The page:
It is a new year - a politically important year. As you are aware, we are drawing closer to 2014, when the federal-provincial Health Accord will be re-negotiated. This week, the Premiers of all the provinces are meeting in Victoria to discuss the future of health care in Canada.
Late last year, 10 of Canada’s nursing regulatory bodies selected an American organization, the National Council of State Boards of Nursing, to develop a new examination for entry-to-practice which will replace the current Canadian exam by 2015. The NCLEX (National Council Licensure EXamination) is the name of the exam currently used in the United States.
There has been a lot of talk lately about the NCLEX coming to Canada. To be honest, when I first heard about it my thought was, “that doesn’t sound completely terrible”.Read More »A Canadian version of the US Licensure Examination, eh? by Nickie Snyder RN
By Patricia Foster, RN
I have been privileged to work in a nurse led clinic for 17 years. The Comox Valley Nursing Centre began as a demonstration project, highlighting nurses working to the full scope of their practice, in partnership with the community. Chronic illnesses and in particular chronic pain were the primary needs.
Patients and colleagues have taught us much:Read More »Better Health, Better Care: The Role of Nurses in Chronic Disease Management, by Patricia Foster RN
Insite is the only legal supervised injection site in North America, located in the Downtown Eastside neighbourhood of Vancouver. After a lengthy legal struggle, on September 30, 2011 the Supreme Court of Canada unanimously ruled that Insite should immediately be granted an exemption under the Controlled Drugs and Substances Act (CDSA) and remain open (http://scc.lexum.org/en/2011/2011scc44/2011scc44.html). The ruling stated that closing Insite would prevent injection drug users from accessing needed health services… Read More »What Did It Take to Get Insite? by Irene Goldstone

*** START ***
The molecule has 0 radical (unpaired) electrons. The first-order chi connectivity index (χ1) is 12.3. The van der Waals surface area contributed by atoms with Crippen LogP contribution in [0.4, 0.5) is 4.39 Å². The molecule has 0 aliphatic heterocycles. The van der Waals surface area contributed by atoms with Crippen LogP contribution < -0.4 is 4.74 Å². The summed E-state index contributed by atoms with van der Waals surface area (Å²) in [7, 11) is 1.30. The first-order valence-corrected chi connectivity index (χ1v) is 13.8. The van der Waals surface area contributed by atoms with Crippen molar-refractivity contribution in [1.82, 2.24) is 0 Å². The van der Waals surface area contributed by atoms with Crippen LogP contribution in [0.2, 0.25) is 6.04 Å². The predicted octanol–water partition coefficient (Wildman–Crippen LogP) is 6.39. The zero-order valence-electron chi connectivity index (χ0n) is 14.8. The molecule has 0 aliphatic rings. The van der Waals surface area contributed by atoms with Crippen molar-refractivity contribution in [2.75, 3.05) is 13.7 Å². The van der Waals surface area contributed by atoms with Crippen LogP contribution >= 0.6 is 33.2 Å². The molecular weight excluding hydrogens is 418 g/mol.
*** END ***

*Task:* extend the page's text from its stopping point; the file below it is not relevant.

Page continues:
Positioning the Nurse-Family Partnership Program in British Columbia – How can it be a win-win for optimum family health? by Susan Duncan RN
In January 2012, the B.C. Government plans to launch the Nurse-Family Partnership program (NFP), a nurse home-visitation program offered to vulnerable, young, first-time mothers who have low incomes and are at an early stage in their pregnancy (28 weeks or earlier). ). The program is based on compelling research evidence from US studies that demonstrates the importance of intensive nurse follow-up for high risk families. As nurses, we should support… Read More »Positioning the Nurse-Family Partnership Program in British Columbia – How can it be a win-win for optimum family health? by Susan Duncan RN
The ARNBC Board has been busy since the September 8th joint CNA/ARNBC meeting. Many thanks to those who attended and contributed their thoughts and comments throughout the day, as well as in the follow-up evaluation survey. You've given us a lot to consider as we move ahead with planning for the coming year.
Please feel free to view materials from the Forum on our website by visiting our Forum Page. The page includes the overview powerpoint/speaking notes, pictures from the day, as well as Read More »Update on Activities
Registered nurses and nurse practitioners provide care for individuals, families and communities from all walks of life across British Columbia. Many of the people we encounter face complex health and social challenges—and such challenges are especially complex for those who live in poverty. The BC Office of the Canadian Centre for Policy Alternatives (CCPA) recently released a compelling report about “The Cost of Poverty in BC”.
Nurses across a wide range of service sectors contribute a major component of the spectrum of primary care – supporting patients, families and communities in a wide range of health promotion, disease prevention, and chronic illness management activities to name a few. However, wherever they work, nurses also witness the individual impacts of a troubled primary care system -- a system that does not yet guarantee access for all British Columbians, that remains strongly physician-centric at a time when physicians themselves are concerned about the serious scarcity of primary care providers within their own ranks, and whose funding and management systems operate in isolation from the rest of the publicly funded health care system. British Columbia lags behind most other provinces and many other nations in enacting a truly comprehensive and coordinated interprofessional system of care. And nurses see first hand how the gaps in primary care lead to unacceptable acute and chronic illness rates as well as preventable human suffering.